More than 30 per cent of all stored data constitute of medical records, which can be used effectively to initiate cancer control strategies, say panelists at the 5th Combined Global Cancer Conference
Sharjah, November 21, 2021: Sociocultural barriers that shy away people from seeking healthcare attention and the role of media in creating awareness to help early cancer detection and treatment were highlighted today (Monday) at the 5th edition of the Combined Gulf Cancer Conference (CGCC) on Monday, at Al Jawaher Centre for Receptions and Conferences in Sharjah.
The early session on the first day of the conference addressed the roadblocks affecting the region in championing cancer through screening, early detection, treatment and reintegration to society. The power of media in bringing more awareness among the public, particularly the youth, was discussed by health care professionals at a second session. Numerous plenary sessions and an exhibition are also being held as part of the CGCC conference that runs until November 23.
Cancer Awareness and Prevention: A Cornerstone of Cancer Care Continuum
Experts shared their viewpoints on cultural and socioeconomic challenges that act as barriers to cancer awareness and prevention during the first track of discussions at the CGCC conference. In her keynote speech, titled ‘Barriers in Seeking Medical Advice in the Community', Dr. Aysha Al Dhaheri, Head of Health Promotion Sector (ADPHC) – UAE, said: Income is often the most common factor globally that acts as a hindrance in seeking preventive healthcare. Stigma and misconceptions also make people wait too long before screening themselves for any kind of diseases which is why health literacy is increasingly becoming a necessity.”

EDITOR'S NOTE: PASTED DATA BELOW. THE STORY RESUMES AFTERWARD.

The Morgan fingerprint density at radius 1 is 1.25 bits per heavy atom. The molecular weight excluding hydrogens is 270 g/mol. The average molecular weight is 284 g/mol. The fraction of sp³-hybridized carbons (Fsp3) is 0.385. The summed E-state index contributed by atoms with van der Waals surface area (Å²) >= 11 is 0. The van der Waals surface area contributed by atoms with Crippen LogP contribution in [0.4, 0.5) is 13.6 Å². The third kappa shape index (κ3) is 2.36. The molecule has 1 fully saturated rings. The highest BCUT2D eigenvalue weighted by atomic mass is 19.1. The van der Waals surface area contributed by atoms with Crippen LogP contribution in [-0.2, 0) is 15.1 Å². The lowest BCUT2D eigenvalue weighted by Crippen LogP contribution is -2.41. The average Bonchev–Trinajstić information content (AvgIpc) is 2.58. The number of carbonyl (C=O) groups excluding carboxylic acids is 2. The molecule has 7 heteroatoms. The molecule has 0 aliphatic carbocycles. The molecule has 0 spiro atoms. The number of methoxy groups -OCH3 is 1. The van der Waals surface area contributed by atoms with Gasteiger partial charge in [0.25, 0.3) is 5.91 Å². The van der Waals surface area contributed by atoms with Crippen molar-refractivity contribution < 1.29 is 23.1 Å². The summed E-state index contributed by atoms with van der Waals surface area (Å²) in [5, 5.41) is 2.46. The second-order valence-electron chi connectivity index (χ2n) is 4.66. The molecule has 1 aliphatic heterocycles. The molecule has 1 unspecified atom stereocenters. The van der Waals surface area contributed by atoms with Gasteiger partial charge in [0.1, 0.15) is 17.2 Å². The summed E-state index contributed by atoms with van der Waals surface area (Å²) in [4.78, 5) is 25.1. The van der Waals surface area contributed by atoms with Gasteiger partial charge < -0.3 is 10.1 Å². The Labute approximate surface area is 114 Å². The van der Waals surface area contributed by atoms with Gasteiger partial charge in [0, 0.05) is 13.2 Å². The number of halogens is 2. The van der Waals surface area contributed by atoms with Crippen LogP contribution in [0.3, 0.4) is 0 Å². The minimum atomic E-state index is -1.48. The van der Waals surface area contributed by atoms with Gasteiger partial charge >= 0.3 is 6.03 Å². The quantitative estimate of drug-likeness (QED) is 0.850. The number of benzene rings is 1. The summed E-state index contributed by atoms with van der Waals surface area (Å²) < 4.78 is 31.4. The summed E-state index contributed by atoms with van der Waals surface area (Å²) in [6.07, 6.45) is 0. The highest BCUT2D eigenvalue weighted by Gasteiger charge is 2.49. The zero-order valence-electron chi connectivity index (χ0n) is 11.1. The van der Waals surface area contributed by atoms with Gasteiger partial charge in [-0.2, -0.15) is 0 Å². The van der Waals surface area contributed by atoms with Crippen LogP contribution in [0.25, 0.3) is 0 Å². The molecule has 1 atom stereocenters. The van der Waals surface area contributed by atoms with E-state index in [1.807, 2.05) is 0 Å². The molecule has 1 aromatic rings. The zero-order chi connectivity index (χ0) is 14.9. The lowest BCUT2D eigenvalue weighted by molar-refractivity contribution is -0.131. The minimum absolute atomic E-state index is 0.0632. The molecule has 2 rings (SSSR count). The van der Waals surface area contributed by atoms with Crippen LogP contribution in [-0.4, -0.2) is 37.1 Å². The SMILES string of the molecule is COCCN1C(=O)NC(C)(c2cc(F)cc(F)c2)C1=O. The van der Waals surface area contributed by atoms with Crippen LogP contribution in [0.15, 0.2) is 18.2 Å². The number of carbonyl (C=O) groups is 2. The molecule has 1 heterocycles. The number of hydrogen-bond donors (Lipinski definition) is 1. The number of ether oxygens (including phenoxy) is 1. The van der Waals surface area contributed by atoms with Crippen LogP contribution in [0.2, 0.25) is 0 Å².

Dr. Anil D'Cruz, Past President of UICC – India, said understanding the relative contribution of modifiable risk factors to cancer burden and their trends over time is crucial to informing cancer control efforts both locally and globally. “Health data constitutes 30 percent of all data stored by humanity. This data is key to cancer control to analyse and understand the size of the problem for national and international organisations and governments. Improving the quality of data using better assessments will help policymakers come up with customised national cancer control programmes that will help monitor and evaluate its effectiveness with time.
Talking about her research targeting cancer stem cells, Dr. Swee T Tan, Gillies McIndoe Research Institute – New Zealand, said: “Cancer is the leading cause of death worldwide, with huge human and economic costs. It affects one in three people and comprise 31 per cent of all deaths. The current research on cancer stem cells by modulation of the Renin-angiotensin System looks promising with patients responding positively and their quality of life well preserved.